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When Nick Hancock decided to get a graphic design degree from Arkansas Tech University, he didn’t know this experience would prime him to become the studio director at A Conversation Piece in downtown Russellville.
Hancock said that the design process he learned in school was key to helping him break into the art world.
“If I went back to college and was going to do it all over again, I would still get the graphic design degree even though I am not necessarily working in graphics, just because of the process study,” Hancock said. “Being able to say I know what it’s going to look like, [and] how can I get there?”
As studio director, Hancock is responsible for overseeing the studio, teaching ceramic arts to classes and groups, firings (heating the pieces to completion) and developing his own work.
“It’s fun to introduce people to [ceramic arts,]” he said. “A lot of people see it and think ‘Oh I could never do that,’ and that’s one thing I want to get rid of. I don’t want people to be too scared to try it. I want it to be a fun environment.”
Hancock teaches one-on-one and group classes. He even recently taught a team building class for employees of a local company.
The equipment required to do ceramic projects can be very expensive and quite technical. These classes offer a more affordable way to learn about ceramic art without all the excess costs.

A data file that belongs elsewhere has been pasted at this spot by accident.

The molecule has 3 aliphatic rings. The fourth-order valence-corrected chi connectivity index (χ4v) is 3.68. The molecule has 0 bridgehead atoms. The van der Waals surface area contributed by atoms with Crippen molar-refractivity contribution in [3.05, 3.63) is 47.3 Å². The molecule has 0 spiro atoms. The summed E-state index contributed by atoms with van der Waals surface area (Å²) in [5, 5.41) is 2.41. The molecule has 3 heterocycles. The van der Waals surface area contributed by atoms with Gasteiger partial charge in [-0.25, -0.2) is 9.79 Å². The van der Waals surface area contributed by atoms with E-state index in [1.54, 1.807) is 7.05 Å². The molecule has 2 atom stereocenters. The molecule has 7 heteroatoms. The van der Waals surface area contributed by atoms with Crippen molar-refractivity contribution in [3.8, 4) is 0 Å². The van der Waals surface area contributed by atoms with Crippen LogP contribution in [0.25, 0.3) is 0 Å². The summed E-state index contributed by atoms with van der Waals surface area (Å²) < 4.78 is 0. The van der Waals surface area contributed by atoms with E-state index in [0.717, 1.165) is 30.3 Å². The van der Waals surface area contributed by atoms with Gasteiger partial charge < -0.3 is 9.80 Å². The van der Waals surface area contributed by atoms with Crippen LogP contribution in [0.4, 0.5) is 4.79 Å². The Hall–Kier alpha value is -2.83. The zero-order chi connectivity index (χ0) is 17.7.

“When we do a workshop, I want to talk people through everything,” Hancock said. “It’s so hands on and tactile, a lot of it is based on touch, and so it can take a little bit to develop that.”
Hancock is teaching a horsehair workshop in October (date TBA.) For this type of project, participants heat a piece of clay after it’s been made into a pot. While it’s still hot, horse hair is dropped onto it, creating an interesting and unique look.
“Right now this is a part-time job,” he said. “I am not motivated by money. I sincerely just enjoy it. Other things pay the bills, but at the end of the day, this is what I want to be doing. I am working towards making this a full-time job. My goal is to be a production artist. Getting started with ceramics is a good opportunity to stay in the art world.”
Student memberships are offered, which include access to the studio, priority on the pottery wheel when classes aren’t going on, discount prices on workshops and more.
For more information on one-on-one classes, workshops, seminars or any other questions, Hancock can be reached at (479) 970- 9396 or firstname.lastname@example.org.
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